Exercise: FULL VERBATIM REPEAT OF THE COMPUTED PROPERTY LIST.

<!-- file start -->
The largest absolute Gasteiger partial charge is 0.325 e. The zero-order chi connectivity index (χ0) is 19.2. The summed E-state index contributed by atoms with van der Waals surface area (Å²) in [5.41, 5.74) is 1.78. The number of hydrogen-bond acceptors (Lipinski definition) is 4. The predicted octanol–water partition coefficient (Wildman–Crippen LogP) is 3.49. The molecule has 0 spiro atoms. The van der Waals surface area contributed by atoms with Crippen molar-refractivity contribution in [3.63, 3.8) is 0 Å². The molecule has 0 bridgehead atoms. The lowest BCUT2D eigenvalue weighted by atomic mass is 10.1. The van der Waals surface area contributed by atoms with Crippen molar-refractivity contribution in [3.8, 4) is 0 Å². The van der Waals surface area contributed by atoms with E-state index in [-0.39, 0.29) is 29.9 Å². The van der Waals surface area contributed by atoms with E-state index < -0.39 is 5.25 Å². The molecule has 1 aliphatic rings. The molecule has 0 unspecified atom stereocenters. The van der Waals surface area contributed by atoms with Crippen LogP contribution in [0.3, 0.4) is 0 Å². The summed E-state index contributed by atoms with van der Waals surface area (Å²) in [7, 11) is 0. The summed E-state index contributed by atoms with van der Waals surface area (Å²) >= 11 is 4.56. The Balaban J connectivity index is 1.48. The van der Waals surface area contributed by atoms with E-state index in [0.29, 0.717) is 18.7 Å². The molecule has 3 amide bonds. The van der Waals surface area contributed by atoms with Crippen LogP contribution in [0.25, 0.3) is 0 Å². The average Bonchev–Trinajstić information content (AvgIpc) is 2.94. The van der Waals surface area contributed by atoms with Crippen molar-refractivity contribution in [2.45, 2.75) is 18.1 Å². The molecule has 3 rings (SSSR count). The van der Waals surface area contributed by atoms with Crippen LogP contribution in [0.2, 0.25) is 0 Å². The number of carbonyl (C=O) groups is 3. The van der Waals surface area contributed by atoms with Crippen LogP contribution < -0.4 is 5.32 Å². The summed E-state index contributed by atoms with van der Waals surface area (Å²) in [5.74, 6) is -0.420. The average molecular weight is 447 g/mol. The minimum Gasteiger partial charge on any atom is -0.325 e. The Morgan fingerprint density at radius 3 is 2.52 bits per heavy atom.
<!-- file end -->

The largest absolute Gasteiger partial charge is 0.325 e. The zero-order chi connectivity index (χ0) is 19.2. The summed E-state index contributed by atoms with van der Waals surface area (Å²) in [5.41, 5.74) is 1.78. The number of hydrogen-bond acceptors (Lipinski definition) is 4. The predicted octanol–water partition coefficient (Wildman–Crippen LogP) is 3.49. The molecule has 0 spiro atoms. The van der Waals surface area contributed by atoms with Crippen molar-refractivity contribution in [3.63, 3.8) is 0 Å². The molecule has 0 bridgehead atoms. The lowest BCUT2D eigenvalue weighted by atomic mass is 10.1. The van der Waals surface area contributed by atoms with Crippen molar-refractivity contribution in [3.8, 4) is 0 Å². The van der Waals surface area contributed by atoms with E-state index in [-0.39, 0.29) is 29.9 Å². The van der Waals surface area contributed by atoms with E-state index < -0.39 is 5.25 Å². The molecule has 1 aliphatic rings. The molecule has 0 unspecified atom stereocenters. The van der Waals surface area contributed by atoms with Crippen LogP contribution in [0.3, 0.4) is 0 Å². The summed E-state index contributed by atoms with van der Waals surface area (Å²) in [7, 11) is 0. The summed E-state index contributed by atoms with van der Waals surface area (Å²) >= 11 is 4.56. The Balaban J connectivity index is 1.48. The van der Waals surface area contributed by atoms with E-state index in [0.29, 0.717) is 18.7 Å². The molecule has 3 amide bonds. The van der Waals surface area contributed by atoms with Crippen LogP contribution in [0.25, 0.3) is 0 Å². The average Bonchev–Trinajstić information content (AvgIpc) is 2.94. The van der Waals surface area contributed by atoms with Crippen molar-refractivity contribution in [2.45, 2.75) is 18.1 Å². The molecule has 3 rings (SSSR count). The van der Waals surface area contributed by atoms with Crippen LogP contribution in [0.2, 0.25) is 0 Å². The number of carbonyl (C=O) groups is 3. The van der Waals surface area contributed by atoms with Crippen LogP contribution < -0.4 is 5.32 Å². The summed E-state index contributed by atoms with van der Waals surface area (Å²) in [5.74, 6) is -0.420. The average molecular weight is 447 g/mol. The minimum Gasteiger partial charge on any atom is -0.325 e. The Morgan fingerprint density at radius 3 is 2.52 bits per heavy atom.